Since the first piece of steel rose on the Albert Sherman Center (ASC) site on Dec. 22, nearly 1,000 pieces have followed, marking a brisk pace of 49 pieces of structural steel erected on the site each working day.
Steel on the upper section of the building, near the corner of Plantation Street and North Road, has now reached the sixth floor of the ASC. "We've had some challenges with the weather, but we are working hard to stay on schedule," said Jason Lansberry, a project manager at Berry, the construction manager for the ASC.
After reaching the sixth floor of the upper section, the 300-foot-tall Manitowoc crane handling the steel rolled to the east to begin placing beams and columns on the lower portion of the building. This shift was made so the iron workers could start welding and other detailing work on the steel now in place on the upper sector of the building.
While every piece of steel in the building is bolted into place, nearly half of those connections are also welded for additional strength and stability. The welding is a tightly controlled process, with each weld inspected both visually and with an ultrasonic scan to make sure it is properly done.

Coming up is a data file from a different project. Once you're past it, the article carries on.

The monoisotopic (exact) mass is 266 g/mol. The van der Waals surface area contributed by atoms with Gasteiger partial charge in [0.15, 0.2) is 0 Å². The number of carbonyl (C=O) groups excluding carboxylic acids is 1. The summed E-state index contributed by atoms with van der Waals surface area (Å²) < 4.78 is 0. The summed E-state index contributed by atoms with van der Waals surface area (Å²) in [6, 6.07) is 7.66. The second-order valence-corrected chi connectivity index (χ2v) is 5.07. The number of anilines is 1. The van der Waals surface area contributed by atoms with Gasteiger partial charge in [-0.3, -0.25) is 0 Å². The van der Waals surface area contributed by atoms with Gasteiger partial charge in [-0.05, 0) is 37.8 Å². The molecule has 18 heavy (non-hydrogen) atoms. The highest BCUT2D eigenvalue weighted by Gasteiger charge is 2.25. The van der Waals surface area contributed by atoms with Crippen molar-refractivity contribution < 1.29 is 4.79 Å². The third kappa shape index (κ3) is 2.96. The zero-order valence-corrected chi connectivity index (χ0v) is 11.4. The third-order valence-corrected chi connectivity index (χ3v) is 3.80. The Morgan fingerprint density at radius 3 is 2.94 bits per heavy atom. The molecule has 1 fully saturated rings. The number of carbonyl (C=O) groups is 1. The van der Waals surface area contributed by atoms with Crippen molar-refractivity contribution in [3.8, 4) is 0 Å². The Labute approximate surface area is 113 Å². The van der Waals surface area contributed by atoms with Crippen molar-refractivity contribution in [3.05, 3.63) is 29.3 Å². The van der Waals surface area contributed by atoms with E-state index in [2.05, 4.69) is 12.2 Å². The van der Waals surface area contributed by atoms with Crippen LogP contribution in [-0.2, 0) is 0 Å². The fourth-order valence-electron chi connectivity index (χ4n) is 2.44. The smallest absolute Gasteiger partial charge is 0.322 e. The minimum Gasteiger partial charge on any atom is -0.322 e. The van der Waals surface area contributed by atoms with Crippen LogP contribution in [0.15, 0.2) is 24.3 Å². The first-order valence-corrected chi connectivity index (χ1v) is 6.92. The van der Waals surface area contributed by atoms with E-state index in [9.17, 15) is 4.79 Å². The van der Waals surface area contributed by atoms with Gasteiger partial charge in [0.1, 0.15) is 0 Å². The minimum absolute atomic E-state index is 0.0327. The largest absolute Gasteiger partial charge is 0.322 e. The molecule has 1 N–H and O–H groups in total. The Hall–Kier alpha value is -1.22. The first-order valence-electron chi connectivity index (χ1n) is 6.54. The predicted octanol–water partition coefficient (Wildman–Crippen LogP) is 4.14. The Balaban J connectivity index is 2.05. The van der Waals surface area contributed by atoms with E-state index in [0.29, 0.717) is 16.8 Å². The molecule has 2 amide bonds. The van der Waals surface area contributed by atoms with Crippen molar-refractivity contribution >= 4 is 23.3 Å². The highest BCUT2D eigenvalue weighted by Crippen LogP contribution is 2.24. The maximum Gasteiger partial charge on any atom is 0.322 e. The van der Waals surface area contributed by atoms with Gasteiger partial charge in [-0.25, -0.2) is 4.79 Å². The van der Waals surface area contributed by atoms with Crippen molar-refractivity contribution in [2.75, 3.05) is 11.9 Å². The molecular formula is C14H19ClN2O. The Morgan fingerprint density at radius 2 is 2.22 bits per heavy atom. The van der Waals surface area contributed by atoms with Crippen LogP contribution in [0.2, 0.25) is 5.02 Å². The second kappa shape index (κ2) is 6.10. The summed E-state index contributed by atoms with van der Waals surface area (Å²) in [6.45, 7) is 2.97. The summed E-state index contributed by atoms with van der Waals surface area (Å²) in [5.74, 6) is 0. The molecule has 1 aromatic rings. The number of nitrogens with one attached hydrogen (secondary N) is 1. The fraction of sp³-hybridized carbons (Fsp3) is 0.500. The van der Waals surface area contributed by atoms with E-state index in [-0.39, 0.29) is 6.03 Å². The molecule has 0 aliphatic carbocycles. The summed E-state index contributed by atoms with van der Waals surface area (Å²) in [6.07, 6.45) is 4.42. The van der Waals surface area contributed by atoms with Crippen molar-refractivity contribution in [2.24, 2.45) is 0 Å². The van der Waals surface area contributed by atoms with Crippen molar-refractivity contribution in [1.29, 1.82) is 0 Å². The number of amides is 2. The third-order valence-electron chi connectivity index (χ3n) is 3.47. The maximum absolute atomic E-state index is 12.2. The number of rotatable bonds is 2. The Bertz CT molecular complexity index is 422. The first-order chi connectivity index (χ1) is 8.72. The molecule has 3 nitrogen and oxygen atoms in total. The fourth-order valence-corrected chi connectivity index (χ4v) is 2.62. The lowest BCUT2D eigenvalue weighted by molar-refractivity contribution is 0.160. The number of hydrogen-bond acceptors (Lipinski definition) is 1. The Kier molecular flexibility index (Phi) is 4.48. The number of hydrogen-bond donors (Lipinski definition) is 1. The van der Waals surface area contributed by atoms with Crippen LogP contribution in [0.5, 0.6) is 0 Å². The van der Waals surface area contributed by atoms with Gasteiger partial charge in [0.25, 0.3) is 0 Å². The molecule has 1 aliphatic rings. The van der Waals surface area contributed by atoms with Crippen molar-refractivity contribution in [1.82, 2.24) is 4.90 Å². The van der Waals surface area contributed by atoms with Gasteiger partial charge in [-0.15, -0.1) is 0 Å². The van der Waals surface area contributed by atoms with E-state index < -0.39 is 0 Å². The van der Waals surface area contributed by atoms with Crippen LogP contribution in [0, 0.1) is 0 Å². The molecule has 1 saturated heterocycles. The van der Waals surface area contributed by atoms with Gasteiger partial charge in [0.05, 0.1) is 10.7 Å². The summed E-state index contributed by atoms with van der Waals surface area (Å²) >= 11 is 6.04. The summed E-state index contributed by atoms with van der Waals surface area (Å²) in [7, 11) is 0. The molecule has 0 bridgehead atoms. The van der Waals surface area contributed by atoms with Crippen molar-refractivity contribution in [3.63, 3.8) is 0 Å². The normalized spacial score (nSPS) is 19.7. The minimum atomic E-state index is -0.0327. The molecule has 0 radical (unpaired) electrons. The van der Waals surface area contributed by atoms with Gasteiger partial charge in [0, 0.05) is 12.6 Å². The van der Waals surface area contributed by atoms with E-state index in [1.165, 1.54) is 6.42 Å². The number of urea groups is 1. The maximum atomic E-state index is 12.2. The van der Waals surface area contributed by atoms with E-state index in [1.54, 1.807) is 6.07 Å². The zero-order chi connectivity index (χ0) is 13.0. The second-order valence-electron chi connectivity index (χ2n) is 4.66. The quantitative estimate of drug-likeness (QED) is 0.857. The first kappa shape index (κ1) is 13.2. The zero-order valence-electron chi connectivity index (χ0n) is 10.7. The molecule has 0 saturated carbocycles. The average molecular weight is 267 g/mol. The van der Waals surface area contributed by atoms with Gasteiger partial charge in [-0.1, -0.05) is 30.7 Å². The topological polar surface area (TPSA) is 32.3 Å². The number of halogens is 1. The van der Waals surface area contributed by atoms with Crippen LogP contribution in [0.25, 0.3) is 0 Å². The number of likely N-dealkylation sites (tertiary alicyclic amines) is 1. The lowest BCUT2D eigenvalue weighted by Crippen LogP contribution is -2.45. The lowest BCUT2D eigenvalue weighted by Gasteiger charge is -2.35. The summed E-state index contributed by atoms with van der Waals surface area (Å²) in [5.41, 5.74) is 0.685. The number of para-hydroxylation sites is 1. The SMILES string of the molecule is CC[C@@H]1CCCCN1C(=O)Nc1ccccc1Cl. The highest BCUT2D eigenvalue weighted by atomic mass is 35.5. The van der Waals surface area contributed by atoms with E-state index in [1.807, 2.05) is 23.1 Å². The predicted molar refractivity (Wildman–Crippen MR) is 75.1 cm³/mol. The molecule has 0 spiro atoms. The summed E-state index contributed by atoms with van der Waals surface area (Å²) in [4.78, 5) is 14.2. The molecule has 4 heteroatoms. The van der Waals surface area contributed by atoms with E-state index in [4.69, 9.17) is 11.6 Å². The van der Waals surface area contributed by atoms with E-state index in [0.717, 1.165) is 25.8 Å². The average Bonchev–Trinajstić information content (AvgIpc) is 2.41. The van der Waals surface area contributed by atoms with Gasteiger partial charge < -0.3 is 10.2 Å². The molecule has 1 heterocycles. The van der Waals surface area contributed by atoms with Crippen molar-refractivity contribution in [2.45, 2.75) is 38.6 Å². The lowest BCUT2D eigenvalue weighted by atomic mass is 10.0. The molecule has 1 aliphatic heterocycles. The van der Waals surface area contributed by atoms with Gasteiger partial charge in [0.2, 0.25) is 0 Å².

Other processes, like placing the steel decking that will eventually support the poured concrete floors of the building, and installing crossbeams and braces within the steel framework, will also continue on the upper portion of the building before the steel extends up higher.
Overall, as of the end of January, 992 pieces of steel have been placed at the ASC—that's nearly 15 percent of the 6,664 pieces that will be used in the structure.
While the steel continues to rise, the excavation team is digging deep on the southeastern corner of the site to build the tunnel that will link the ASC to the Medical School building. Toward that effort, some additional blasting is necessary to remove ledge. The blasting will be limited to two days, and will begin (weather permitting) on Friday, Feb 4, after 3:30 p.m., and continue on Saturday, Feb. 5, from 7:30 a.m.to 4 p.m.
The areas involved were not included in last year's blasting plan because pre-existing utility lines serving the campus needed to be relocated for construction to proceed. After those utility lines were relocated, the construction team evaluated how best to deal with the remaining rock removal. It was determined that a short round of blasting would be preferable to several weeks of hammering and chipping with large excavators that would otherwise be needed to remove the rock.